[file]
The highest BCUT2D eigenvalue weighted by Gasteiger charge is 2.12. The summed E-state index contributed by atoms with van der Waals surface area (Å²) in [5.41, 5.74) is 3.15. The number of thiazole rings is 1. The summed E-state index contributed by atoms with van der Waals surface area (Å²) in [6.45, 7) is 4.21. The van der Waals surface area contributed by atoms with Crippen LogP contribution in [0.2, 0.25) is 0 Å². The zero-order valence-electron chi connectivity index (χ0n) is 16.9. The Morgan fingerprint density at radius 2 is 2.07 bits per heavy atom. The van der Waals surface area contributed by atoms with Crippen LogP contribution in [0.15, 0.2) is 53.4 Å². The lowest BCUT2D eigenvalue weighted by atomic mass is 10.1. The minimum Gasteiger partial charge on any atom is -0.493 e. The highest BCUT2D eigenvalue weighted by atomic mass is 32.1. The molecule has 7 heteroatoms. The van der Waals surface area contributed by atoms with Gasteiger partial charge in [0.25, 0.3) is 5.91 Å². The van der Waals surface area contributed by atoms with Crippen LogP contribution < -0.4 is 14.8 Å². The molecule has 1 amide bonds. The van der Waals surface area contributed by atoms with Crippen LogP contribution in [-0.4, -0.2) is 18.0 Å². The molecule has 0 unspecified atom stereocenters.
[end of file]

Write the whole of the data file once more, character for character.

The highest BCUT2D eigenvalue weighted by Gasteiger charge is 2.12. The summed E-state index contributed by atoms with van der Waals surface area (Å²) in [5.41, 5.74) is 3.15. The number of thiazole rings is 1. The summed E-state index contributed by atoms with van der Waals surface area (Å²) in [6.45, 7) is 4.21. The van der Waals surface area contributed by atoms with Crippen LogP contribution in [0.2, 0.25) is 0 Å². The zero-order valence-electron chi connectivity index (χ0n) is 16.9. The Morgan fingerprint density at radius 2 is 2.07 bits per heavy atom. The van der Waals surface area contributed by atoms with Crippen LogP contribution in [0.15, 0.2) is 53.4 Å². The lowest BCUT2D eigenvalue weighted by atomic mass is 10.1. The minimum Gasteiger partial charge on any atom is -0.493 e. The highest BCUT2D eigenvalue weighted by atomic mass is 32.1. The molecule has 7 heteroatoms. The van der Waals surface area contributed by atoms with Gasteiger partial charge in [0.25, 0.3) is 5.91 Å². The van der Waals surface area contributed by atoms with Crippen LogP contribution < -0.4 is 14.8 Å². The molecule has 1 amide bonds. The van der Waals surface area contributed by atoms with Crippen LogP contribution in [-0.4, -0.2) is 18.0 Å². The molecule has 0 unspecified atom stereocenters.